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Notice

Notice of Inventory Completion: Central Washington University Department of Anthropology, Ellensburg, WA

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Information about this document as published in the Federal Register.

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ACTION:

Notice.

SUMMARY:

The Central Washington University Department of Anthropology has completed an inventory of human remains in consultation with the appropriate Indian tribe, and has determined that there is a cultural affiliation between the human remains and a present-day Indian tribe. Representatives of any Indian tribe that believes itself to be culturally affiliated with the human remains may contact the Central Washington University Department of Anthropology. Repatriation of the human remains to the Indian tribe stated below may occur if no additional claimants come forward.

DATES:

Representatives of any Indian tribe that believes it has a cultural affiliation with the human remains should contact the Central Washington University Department of Anthropology at the address below by April 16, 2012.

ADDRESSES:

Lourdes Henebry-DeLeon, Central Washington University Department of Anthropology, 400 E. University Drive, Ellensburg, WA 98926-7544, telephone (509) 963-2671.

SUPPLEMENTARY INFORMATION:

Notice is hereby given in accordance with the Native American Graves Protection and Repatriation Act (NAGPRA), 25 U.S.C. 3003, of the completion of an inventory of human remains in the possession of the Central Washington University Department of Anthropology, Ellensburg, WA. The human remains were removed from Grays Harbor County, WA.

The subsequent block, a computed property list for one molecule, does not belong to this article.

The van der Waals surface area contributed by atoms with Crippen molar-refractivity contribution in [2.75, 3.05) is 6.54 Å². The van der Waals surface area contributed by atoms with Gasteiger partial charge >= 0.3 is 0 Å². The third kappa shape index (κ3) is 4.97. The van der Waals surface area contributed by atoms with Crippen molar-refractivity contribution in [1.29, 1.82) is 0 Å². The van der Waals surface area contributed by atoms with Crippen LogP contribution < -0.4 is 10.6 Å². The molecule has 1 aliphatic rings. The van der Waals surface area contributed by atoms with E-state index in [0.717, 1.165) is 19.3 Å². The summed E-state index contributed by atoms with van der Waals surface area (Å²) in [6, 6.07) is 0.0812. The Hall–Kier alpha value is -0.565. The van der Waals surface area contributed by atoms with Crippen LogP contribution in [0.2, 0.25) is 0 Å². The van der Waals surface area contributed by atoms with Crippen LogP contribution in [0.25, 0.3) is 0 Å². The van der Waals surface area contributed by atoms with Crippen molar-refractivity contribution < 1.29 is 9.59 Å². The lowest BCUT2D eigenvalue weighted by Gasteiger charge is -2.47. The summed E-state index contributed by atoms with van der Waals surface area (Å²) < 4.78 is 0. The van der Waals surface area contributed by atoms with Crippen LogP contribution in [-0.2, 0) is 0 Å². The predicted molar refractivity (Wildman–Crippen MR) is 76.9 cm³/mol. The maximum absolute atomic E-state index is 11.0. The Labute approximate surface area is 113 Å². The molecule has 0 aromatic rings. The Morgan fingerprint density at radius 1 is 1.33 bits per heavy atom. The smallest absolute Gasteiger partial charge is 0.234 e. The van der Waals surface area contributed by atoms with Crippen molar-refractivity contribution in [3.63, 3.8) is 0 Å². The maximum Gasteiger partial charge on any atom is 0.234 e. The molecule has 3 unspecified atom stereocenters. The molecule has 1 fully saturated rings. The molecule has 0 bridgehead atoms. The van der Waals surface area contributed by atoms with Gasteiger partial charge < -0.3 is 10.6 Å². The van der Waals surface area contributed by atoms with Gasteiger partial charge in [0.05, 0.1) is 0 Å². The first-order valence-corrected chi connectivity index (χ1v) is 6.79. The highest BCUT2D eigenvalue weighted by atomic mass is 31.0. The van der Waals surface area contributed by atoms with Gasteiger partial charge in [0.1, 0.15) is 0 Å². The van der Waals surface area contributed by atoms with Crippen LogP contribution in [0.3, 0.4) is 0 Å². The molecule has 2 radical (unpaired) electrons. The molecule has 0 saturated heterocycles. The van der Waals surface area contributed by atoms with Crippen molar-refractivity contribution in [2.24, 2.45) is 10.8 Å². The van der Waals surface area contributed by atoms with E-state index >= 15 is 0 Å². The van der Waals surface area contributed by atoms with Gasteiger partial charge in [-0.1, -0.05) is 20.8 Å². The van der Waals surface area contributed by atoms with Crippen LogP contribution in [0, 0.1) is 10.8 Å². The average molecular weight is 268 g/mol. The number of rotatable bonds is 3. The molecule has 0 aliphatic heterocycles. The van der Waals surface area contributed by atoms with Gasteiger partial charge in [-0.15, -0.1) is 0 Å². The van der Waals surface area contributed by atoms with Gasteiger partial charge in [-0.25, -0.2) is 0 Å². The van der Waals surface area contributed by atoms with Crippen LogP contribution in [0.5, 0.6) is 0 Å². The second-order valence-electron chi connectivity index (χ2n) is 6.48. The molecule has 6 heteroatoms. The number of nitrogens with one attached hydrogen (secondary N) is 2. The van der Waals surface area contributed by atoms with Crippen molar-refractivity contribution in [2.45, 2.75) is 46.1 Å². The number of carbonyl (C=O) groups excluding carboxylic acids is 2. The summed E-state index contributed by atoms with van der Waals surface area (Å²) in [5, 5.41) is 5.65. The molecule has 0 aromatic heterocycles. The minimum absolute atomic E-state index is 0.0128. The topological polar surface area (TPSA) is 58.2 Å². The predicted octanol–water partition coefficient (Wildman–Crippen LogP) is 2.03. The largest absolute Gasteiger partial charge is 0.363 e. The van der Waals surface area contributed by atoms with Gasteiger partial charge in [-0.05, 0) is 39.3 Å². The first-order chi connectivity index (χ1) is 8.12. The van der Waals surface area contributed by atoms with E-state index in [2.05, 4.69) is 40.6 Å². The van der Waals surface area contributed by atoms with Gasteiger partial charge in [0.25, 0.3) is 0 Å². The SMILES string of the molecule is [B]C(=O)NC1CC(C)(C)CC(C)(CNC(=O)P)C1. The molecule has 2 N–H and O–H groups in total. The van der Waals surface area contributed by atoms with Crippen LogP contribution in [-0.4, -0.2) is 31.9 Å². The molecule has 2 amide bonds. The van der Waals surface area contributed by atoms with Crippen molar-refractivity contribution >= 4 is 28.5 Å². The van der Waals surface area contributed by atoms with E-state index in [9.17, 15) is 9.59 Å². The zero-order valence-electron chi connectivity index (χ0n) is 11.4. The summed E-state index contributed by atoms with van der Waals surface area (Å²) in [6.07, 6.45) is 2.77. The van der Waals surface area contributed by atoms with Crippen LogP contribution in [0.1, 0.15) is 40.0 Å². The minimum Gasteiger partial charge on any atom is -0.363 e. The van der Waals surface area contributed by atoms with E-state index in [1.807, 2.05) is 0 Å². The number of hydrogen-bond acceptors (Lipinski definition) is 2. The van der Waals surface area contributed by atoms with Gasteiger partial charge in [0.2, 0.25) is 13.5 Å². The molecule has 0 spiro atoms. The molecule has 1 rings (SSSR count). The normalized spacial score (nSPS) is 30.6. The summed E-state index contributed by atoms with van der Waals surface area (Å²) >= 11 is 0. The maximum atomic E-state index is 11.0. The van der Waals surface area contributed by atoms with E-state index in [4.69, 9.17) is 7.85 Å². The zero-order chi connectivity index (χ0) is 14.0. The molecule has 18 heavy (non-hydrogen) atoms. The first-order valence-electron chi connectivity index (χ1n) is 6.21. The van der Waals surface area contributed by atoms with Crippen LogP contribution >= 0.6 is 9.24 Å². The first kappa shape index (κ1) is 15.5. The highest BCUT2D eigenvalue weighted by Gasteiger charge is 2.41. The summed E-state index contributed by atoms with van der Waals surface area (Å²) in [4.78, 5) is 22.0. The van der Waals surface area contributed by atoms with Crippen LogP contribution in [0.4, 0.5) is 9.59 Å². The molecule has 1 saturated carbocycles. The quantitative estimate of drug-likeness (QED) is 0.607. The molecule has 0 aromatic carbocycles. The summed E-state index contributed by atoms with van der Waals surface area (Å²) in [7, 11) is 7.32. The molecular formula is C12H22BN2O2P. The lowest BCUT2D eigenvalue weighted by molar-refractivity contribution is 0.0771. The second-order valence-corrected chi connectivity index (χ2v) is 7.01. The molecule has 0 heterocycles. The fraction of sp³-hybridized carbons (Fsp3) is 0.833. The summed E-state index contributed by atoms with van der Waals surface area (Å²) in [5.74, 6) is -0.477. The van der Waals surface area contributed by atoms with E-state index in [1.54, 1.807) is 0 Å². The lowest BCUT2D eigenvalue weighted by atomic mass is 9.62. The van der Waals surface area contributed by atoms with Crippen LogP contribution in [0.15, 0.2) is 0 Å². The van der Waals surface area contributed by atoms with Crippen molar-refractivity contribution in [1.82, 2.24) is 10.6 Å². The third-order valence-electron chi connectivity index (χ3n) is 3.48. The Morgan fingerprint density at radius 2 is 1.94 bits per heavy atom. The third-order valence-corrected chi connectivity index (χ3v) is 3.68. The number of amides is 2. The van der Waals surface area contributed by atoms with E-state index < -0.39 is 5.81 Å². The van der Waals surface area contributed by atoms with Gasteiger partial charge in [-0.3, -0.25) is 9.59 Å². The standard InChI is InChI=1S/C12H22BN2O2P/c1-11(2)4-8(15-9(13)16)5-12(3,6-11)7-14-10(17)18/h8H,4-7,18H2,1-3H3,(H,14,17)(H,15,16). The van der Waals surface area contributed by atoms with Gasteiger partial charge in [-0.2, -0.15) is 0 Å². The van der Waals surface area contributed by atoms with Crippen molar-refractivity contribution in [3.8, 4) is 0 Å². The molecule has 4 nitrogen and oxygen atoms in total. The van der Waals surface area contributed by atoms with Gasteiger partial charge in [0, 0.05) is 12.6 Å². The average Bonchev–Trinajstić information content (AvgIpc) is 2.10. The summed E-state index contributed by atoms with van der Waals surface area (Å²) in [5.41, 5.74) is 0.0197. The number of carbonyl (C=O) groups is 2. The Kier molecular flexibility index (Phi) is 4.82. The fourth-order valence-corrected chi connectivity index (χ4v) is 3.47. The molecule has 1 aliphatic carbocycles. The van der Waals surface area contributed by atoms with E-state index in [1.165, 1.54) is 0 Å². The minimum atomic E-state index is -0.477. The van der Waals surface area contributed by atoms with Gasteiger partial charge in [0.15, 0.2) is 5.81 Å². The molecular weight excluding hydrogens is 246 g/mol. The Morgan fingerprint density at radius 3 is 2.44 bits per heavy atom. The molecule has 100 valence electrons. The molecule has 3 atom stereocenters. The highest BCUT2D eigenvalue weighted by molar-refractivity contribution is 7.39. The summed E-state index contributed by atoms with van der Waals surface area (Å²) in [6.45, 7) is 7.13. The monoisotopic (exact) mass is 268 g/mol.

This notice is published as part of the National Park Service's administrative responsibilities under NAGPRA, 25 U.S.C. 3003(d)(3). The determinations in this notice are the sole responsibility of the museum, institution or Federal agency that has control of the Native American human remains. The National Park Service is not responsible for the determinations in this notice.

Consultation

A detailed assessment of the human remains was made by the Central Washington University Department of Anthropology professional staff in consultation with representatives of the Confederated Tribes of the Chehalis Reservation, Washington.

History and Description of the Remains

In November 1947, human remains representing, at minimum, one individual were removed from site 45-GH-15 (Minard) in Grays Harbor County, WA, by archeologist Richard Daugherty of the University of Washington during his systematic archeological survey of the Washington coast. Richard Daugherty noted that the property owner had inadvertently uncovered at least 27 human skeletons while plowing his fields. According to the Thomas Burke Memorial Washington State Museum (Burke Museum) accession ledger, Daugherty collected two femora and one humerus. The collection was formally accessioned by the Burke Museum in 1947 (Burke Accn. #3583). In 1974, the Burke Museum legally transferred the right humerus and left femur to Central Washington University Department of Anthropology (CWU ID BA).